A friend sent me a message this morning on WhatsApp:
“Rupee at 63 handle, Sensex over 30k, nifty over 9300! Too good to last? Methinks not!”
“Sorry, Sir. I am afraid so. Economic fundamentals do not justify them. I will be happy to short them all, if I can.”
That response was given as someone who was the Chief Investment Officer of a Wealth Manager and one who is a natural contrarian (with all its attendant risks and pitfalls) when it comes to investing.
In other words and in the interests of brevity, I belong to the school that believes in buying when no one has a good word to say on the market and sell when everyone is a cheerleader for a market. India, more or less, belongs to the second category.
In fact, its fundamentals are not great too. Its economic growth rate is exaggerated. The current real GDP growth is close to 6% or slightly lower. I had a blog post on it yesterday. Corporate earnings are improving but gradually. On that, this is what I heard from a stock broker six weeks ago:
Despite an improvement in the economy after the demonetisation shock, the earnings downgrade cycle has continued. In the past month, consensus Nifty EPS for FY18 has seen 6% downgrade and that for the wider BSE100 has seen 5% downgrade. Commodity sector companies have seen the highest upgrades whereas the large downgrades were concentrated in sectors such as banks, telecom, and consumer discretionary. Consensus estimates still imply doubling of profit growth (ex-PSU banks and metals) to 15% in FY18, which looks optimistic to us, given limited scope for margin expansion.
Leather industry hubs in Uttar Pradesh have recently come under a cloud. Someone should visit them and check out the fallout of the ‘Cow Protection’ movement. Hotels are beginning to feel the fallout of the alcohol ban. See this article in FT (could be behind a paywall).
Then, the government’s orders on stents are backfiring. Pharma companies are fighting back. The government order on price controls and its rediscovery of the price controls as a public policy tool is rather unfortunate. My column in MINT yesterday was largely built around this. The consequences are not so much unexpected as they are unintended.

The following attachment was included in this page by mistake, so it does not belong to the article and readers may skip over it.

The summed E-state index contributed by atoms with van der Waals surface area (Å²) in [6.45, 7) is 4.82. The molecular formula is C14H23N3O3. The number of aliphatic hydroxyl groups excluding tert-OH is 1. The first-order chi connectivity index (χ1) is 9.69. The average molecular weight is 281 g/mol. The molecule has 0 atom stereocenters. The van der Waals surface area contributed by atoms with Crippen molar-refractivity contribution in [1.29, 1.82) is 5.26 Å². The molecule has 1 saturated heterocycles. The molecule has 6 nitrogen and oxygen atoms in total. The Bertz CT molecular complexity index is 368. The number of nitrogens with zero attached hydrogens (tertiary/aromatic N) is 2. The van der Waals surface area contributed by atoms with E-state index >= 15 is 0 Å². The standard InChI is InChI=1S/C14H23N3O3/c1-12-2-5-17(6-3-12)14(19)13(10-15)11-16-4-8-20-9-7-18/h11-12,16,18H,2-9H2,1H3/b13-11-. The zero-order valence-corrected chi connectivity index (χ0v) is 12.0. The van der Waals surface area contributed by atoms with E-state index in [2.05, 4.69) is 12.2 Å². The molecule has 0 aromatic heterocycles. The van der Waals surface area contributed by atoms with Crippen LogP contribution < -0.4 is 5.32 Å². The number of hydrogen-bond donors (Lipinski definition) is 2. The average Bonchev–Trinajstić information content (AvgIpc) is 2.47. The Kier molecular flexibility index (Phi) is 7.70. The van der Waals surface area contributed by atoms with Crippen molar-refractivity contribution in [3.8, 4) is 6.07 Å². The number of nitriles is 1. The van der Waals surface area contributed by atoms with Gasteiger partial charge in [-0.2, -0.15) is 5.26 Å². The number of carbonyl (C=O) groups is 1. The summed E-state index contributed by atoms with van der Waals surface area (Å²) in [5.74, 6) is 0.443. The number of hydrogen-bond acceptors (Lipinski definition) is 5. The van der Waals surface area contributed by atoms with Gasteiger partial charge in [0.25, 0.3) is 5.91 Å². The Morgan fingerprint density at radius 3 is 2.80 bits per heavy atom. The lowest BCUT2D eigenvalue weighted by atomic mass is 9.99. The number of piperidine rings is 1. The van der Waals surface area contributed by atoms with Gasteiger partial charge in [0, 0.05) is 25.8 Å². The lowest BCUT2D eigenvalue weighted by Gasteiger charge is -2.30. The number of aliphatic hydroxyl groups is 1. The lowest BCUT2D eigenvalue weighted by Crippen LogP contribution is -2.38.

Reliance Jio has placed the financial health of many of its competitors under a question mark and the Reserve Bank of India has warned the banks of the risk of exposure to the telecom sector. Usually, public warnings mean that the situation is no longer a risk but a reality. It has asked banks to set aside higher provisioning.
E-Commerce start-ups are seeing big erosion in valuation and investors are marking them down in their portfolios. Further, there are other stories that sap investor morale and sentiment. In general, Indian PE/VC investing is a bit like Hotel California. You can check out but cannot leave.
Overall, bank credit growth to industry is contracting. Non-performing loans are holding back credit growth and the revival of capital formation in the country. This story is not an exaggeration. The extradition order on Vijay Mallya is a sideshow. Non-banking sources of finance are picking up market share, surely. But, they cannot be accessed by smaller firms. Not surprisingly, this article mentions that the International Monetary Fund, in its latest World Economic Outlook (April 2017), does not expect a big jump in India’s investment share of GDP.
Government’s tax and black money collection drives – laudable though they are as to purpose but condemnable as to process – are unlikely to help investment sentiment.
Notwithstanding (or, because of?) the Bharatiya Janata Party (BJP)’s political successes in elections including in Delhi, there is actually economic malaise in the country.
Financial markets and asset prices are largely a sideshow, supported by an equally unjustifiable and myopic global market sentiment. That is a separate story, however.